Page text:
Revelations that just don’t shock

Via: Morning Star.

Top brass allegations that the Wikileaks materials shown to the Guardian, New York Times and Der Spiegel pose a threat to British troops’ safety in Afghanistan should be taken with a large bag of salt.

Do these military commanders imagine that the evidence comes as a huge surprise to the Afghan people?

Do they think that Afghans have been unaware of misdirected “precision bombs,” of wedding parties being wiped out as Taliban gatherings, of civilian buses, lorries and cars being riddled with bullets by jittery troops or of Nato assassination units causing a high level of “collateral damage?”

Is it plausible that Afghan opponents of the US occupation know nothing of the sophisticated, shoulder-mounted surface-to-air rockets deployed by Taliban forces against coalition helicopters?

The Afghan people are well aware of the ongoing slaughter and, even though civilian deaths have been caused by both Nato and Taliban actions, they blame the invaders for the conflict and for their losses.

While up-to-date casualty figures for each national contingent of Washington’s coalition of the complicit are readily available, we shall probably never know the true extent of Afghan civilian deaths.

Afghans are as expendable as Iraqis, for, as US General Tommy Franks noted when asked about the civilian death toll as a result of the 2002 invasion “We don’t do body counts.”

The point about inadequate news and deliberate disinformation fed to the media by Nato military spokespeople is that their role is not to mislead Afghans – whether civilians or military resistance – but to bamboozle domestic audiences.

The intention is to keep the public in the dark to prevent a rising demand to bring British forces back without delay.

Despite the escalating level of troop losses, the military commanders and, more particularly, the venal politicians who offered our armed forces as mercenaries to the Pentagon are intent on selling the public a mishmash of mawkish sunshine stories and downright lies.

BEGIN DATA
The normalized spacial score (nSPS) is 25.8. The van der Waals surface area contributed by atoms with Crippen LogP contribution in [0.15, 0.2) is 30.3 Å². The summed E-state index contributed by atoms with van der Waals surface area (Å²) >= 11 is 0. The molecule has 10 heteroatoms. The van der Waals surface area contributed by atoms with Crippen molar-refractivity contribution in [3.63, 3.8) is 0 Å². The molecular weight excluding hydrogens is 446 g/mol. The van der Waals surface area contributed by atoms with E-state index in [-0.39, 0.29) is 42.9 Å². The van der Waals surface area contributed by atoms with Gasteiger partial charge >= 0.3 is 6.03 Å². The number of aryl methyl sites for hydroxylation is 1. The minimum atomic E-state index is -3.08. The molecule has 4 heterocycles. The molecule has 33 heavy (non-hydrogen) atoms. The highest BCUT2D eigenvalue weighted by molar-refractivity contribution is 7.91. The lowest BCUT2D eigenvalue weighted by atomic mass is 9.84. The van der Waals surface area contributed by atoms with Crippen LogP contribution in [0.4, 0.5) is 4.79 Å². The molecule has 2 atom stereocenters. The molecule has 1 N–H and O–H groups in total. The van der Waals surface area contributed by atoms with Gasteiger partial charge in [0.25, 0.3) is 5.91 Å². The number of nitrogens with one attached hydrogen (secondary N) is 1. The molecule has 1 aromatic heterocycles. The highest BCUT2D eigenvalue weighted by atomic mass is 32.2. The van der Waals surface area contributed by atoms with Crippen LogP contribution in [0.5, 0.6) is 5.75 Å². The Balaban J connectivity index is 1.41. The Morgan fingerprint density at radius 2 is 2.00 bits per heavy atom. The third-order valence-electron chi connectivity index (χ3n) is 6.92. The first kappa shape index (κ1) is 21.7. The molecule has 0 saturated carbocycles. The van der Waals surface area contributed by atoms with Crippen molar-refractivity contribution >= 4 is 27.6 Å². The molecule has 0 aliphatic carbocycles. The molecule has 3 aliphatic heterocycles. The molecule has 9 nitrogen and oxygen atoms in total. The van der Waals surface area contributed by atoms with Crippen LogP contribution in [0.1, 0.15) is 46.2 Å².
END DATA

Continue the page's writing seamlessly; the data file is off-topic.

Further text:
“Our boys” are giving their lives, we are told, to make the lives of Afghans better, to promote democracy and honest government and to help Afghan girls to go to school.

Such lies might make military families feel better about the fate of their sons and daughters in Afghanistan, but they bear no relationship to reality.

The troops themselves know that these fairy tales are a cruel deception and, among themselves, they constantly question why they are there.

Pro-war apologists claim that the Taliban are sustaining heavy human losses and are in disarray, but the evidence shows indisputably that the Taliban are at their strongest point since the 2001 invasion.

Deployment of improvised explosive devices has not only reached an unprecedented level – 3,420 attacks in 2009 – but has spread throughout the country.

If the aims of the 2001 invasion were to defeat the Taliban and build something approaching a democracy, where women’s rights are respected and rampant corruption is ended, then the invasion has been an abject failure.

This is even more so with a view to making the streets of Britain safer, when even former MI5 director general Eliza Manningham-Buller recognised that the Iraq invasion had radicalised some young British Muslims, increasing the risk of terrorism in Britain.

The Wikileaks revelations indicate that we cannot rely on the Establishment to tell us the truth and that we should raise the demand to bring all our armed forces home now.

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